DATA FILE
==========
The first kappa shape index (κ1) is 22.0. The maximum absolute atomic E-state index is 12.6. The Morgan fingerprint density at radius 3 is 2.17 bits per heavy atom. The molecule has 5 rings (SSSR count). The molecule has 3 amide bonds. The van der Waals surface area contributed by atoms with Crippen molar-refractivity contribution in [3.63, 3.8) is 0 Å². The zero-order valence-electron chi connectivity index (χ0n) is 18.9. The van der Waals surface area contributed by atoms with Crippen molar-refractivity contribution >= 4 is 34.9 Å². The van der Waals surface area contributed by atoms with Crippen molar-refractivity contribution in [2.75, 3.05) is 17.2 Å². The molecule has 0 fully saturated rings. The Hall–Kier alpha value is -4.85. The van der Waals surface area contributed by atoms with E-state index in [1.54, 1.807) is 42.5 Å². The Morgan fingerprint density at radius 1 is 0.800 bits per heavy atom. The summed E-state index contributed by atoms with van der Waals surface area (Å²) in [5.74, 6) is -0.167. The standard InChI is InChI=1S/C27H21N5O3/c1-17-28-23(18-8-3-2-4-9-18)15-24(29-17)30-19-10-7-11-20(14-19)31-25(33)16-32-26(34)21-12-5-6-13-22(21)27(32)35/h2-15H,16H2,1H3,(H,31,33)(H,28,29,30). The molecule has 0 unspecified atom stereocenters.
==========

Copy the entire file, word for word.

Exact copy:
The first kappa shape index (κ1) is 22.0. The maximum absolute atomic E-state index is 12.6. The Morgan fingerprint density at radius 3 is 2.17 bits per heavy atom. The molecule has 5 rings (SSSR count). The molecule has 3 amide bonds. The van der Waals surface area contributed by atoms with Crippen molar-refractivity contribution in [3.63, 3.8) is 0 Å². The zero-order valence-electron chi connectivity index (χ0n) is 18.9. The van der Waals surface area contributed by atoms with Crippen molar-refractivity contribution >= 4 is 34.9 Å². The van der Waals surface area contributed by atoms with Crippen molar-refractivity contribution in [2.75, 3.05) is 17.2 Å². The molecule has 0 fully saturated rings. The Hall–Kier alpha value is -4.85. The van der Waals surface area contributed by atoms with E-state index in [1.54, 1.807) is 42.5 Å². The Morgan fingerprint density at radius 1 is 0.800 bits per heavy atom. The summed E-state index contributed by atoms with van der Waals surface area (Å²) in [5.74, 6) is -0.167. The standard InChI is InChI=1S/C27H21N5O3/c1-17-28-23(18-8-3-2-4-9-18)15-24(29-17)30-19-10-7-11-20(14-19)31-25(33)16-32-26(34)21-12-5-6-13-22(21)27(32)35/h2-15H,16H2,1H3,(H,31,33)(H,28,29,30). The molecule has 0 unspecified atom stereocenters.